Building for the future

FIU has spent the past week welcoming 46,000 students to its campuses for the 2011 Fall Semester. The welcome banners are up, the bookstores are stacked with textbooks, and the Facilities Planning & Construction Department is working at full throttle.

During the summer, the department was involved in five major renovation projects, each costing $2 million or more.  There were also 164 minor projects.

GC 140 before and after (above), and GC 150 before and after (below)

A highlight of the projects undertaken by the Facilities team was the renovation of two auditoriums used frequently by students:  GC 140 and GC 150 in the Graham Center at Modesto A. Maidique Campus (MMC). GC 150 serves as the senate chamber for the Student Government Association.

“Both rooms now offer the latest in academic infrastructure, especially in audiovisual resources,” says Carlos G. Aspillaga, senior project manager and the man responsible for both renovations.

Thirty-seven speakers were installed in the two spaces, 29 of them in GC 140. In addition, 653 acoustical panels were installed, guaranteeing a five-star sound quality in the auditoriums.

“Both rooms will provide state-of-the-art technology,” says Andre Rodrigues, assistant director of media communications for GC. “The FIU community will have HD projection, digital sound and video conferencing capabilities.”

To make it all work, 78,000 feet of electrical cable was used for both classrooms. To put that number in perspective, if Hansel and Gretel were to use the cable to leave a trail, it would cover the distance from MMC to Miami Metro Zoo.

Another high-profile project completed over the summer was the renovation of GL 100. The 30-year-old room needed considerable upgrades. Patty Ruiz, senior project manager responsible for the renovation, said it was not an easy project, but it all came together “magnificently.”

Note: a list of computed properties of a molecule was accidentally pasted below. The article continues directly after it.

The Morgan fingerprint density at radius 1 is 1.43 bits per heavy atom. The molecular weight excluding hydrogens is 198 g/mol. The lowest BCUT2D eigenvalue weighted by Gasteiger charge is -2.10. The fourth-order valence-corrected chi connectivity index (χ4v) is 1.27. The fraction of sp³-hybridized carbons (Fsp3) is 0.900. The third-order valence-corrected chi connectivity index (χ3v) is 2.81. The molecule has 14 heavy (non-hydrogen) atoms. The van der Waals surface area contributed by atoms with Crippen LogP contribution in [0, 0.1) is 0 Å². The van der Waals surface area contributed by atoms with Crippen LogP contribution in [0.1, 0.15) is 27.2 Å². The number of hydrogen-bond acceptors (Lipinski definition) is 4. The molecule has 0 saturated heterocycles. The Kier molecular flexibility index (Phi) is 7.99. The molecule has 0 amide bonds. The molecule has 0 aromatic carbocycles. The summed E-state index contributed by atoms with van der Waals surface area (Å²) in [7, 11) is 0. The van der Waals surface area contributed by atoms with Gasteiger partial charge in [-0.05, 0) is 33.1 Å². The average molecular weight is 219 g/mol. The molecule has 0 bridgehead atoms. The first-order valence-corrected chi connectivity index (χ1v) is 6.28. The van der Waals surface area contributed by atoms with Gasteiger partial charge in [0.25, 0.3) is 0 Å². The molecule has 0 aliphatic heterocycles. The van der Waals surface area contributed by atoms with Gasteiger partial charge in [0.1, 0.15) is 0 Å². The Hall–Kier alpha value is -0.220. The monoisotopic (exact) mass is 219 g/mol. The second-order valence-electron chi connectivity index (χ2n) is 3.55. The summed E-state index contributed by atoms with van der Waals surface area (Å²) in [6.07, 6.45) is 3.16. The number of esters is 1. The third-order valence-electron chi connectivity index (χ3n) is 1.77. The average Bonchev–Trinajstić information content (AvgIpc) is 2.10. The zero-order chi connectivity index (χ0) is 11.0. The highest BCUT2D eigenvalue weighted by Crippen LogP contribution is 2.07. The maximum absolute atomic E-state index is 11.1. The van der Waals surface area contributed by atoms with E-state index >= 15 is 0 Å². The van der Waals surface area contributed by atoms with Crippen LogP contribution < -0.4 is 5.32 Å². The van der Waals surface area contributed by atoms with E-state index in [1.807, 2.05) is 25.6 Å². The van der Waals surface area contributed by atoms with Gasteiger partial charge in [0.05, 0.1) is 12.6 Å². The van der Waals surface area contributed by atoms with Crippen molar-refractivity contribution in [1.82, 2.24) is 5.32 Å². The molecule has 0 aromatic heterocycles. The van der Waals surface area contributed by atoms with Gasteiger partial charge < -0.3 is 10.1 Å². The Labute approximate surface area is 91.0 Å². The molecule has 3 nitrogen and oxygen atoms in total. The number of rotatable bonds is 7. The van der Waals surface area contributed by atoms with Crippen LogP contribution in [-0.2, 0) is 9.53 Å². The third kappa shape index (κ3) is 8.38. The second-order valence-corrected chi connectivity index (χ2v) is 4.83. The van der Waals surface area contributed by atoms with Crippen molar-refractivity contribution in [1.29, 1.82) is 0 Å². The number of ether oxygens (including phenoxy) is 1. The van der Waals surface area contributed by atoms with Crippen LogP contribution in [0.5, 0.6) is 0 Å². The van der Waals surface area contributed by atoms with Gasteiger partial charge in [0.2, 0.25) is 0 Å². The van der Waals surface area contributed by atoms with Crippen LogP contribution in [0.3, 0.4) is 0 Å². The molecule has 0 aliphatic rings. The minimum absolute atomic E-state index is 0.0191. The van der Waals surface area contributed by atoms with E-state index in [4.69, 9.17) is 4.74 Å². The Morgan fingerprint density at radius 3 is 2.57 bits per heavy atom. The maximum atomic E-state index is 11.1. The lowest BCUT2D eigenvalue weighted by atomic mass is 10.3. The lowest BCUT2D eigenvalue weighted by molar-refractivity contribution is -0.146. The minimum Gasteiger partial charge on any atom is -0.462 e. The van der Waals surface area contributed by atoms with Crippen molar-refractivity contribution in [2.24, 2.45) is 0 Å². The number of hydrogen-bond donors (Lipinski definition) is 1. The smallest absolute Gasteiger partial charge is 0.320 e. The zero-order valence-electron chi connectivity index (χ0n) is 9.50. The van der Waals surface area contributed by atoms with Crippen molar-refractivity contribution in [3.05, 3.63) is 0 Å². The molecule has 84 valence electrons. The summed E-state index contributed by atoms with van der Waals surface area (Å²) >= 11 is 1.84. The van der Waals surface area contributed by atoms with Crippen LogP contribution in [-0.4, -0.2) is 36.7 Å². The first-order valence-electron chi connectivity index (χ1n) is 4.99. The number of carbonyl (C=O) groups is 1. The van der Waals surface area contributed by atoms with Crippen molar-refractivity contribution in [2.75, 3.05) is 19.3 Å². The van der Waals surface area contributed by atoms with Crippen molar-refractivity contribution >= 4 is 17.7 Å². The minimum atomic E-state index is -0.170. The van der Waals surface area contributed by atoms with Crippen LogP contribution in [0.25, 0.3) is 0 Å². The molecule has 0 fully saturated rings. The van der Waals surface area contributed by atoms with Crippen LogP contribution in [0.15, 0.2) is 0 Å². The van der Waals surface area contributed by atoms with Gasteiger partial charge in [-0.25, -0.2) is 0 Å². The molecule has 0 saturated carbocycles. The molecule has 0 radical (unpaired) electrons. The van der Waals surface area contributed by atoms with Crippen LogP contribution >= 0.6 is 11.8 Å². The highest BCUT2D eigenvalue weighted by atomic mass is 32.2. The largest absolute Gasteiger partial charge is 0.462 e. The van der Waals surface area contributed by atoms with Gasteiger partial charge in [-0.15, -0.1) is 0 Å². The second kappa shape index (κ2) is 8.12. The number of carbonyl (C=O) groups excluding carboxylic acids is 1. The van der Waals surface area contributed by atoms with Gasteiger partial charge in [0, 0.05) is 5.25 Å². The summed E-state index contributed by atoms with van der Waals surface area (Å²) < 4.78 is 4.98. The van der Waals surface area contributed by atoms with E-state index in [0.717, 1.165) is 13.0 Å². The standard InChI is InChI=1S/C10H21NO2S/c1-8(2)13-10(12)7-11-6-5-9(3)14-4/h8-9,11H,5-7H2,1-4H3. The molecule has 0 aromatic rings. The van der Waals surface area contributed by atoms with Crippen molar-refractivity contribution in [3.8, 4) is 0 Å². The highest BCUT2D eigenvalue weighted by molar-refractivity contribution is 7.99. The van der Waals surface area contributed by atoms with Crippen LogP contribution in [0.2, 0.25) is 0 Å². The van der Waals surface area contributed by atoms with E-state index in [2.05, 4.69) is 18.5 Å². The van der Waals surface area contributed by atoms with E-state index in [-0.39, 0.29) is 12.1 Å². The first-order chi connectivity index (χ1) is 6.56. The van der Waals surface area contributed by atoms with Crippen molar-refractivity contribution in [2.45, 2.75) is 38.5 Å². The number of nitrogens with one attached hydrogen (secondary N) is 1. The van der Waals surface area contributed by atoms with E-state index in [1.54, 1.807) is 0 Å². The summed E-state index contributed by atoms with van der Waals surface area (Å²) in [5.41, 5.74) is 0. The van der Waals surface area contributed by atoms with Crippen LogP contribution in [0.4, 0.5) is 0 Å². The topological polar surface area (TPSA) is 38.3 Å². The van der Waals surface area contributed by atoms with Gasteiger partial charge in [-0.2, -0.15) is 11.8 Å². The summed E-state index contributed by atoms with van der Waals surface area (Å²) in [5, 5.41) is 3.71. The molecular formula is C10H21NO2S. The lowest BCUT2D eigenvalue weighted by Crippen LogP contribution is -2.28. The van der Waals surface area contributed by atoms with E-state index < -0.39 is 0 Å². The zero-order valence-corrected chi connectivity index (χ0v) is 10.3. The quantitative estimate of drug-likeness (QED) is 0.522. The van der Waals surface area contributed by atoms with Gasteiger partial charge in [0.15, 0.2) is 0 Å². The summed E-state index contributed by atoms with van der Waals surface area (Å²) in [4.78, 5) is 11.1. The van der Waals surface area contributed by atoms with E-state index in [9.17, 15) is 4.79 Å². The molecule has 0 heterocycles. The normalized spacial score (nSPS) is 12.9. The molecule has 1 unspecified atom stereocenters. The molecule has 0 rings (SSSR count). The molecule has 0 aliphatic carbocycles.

“Students will have better technology, lighting, air quality and overall a greater learning experience,” Ruiz says.

GL 100 before and after

Sylvia Berenguer, director of the Construction Minor Projects Department, says these renovations are vital to the university’s core business.

“The way in which people learn and teach has changed during the years,” she adds. “Media plays a critical part in the classroom.”

At Biscayne Bay Campus, the Facilities team is changing the library windows on the second and third floors, in part to provide a boost in energy savings. Made of impact-resistant glass and tinted to reflect the heat, the new windows are angled differently to better prevent water from entering the building. This change has altered the exterior look of the building.

“Part of the improvement is being felt already with the temperature and humidity control within the library,” said Ana G. Mendoza, associate dean for Administrative Operations and Budget for FIU Libraries.

The project is scheduled for completion in November.

Home Improvement

For those living on campus, a noticeable change is the new coat of paint on the University Apartments. Approximately 3,800 gallons of paint were used to create the fresh pinkish-orange look – the equivalent of 40,520 soda cans worth of paint.


By the end of the semester, the U.S. Century Bank Arena will get a new lobby after 25 years of service. It is expected to be ready for the start of the 2011 basketball season in November.

New Locations

The MMC and BBC renovations complement the university’s growing reach in the community. FIU Downtown on Brickell, one of the university’s newest off-campus sites, occupies three floors at 1101 Brickell Ave. The university offers several master’s degree programs at the signature space, including the new Master of Arts in Global Governance. The facility encompasses 32,000 square feet of classrooms, case rooms, faculty and administrative offices and dining facilities.

Later this year, the College of Architecture + The Arts (CARTA) will take up residence in 16,000 square feet of space at 420 Lincoln Road in South Beach. A 1940s Art Deco icon, the building is just blocks from the New World Symphony, The Wolfsonian-FIU and the Bass Art Museum. The facility will house a design studio and a gallery with exhibition and performance space as well as studio space for graduate visual arts students, music practice rooms and an ensemble room that will enhance CARTA’s collaboration with the New World Symphony.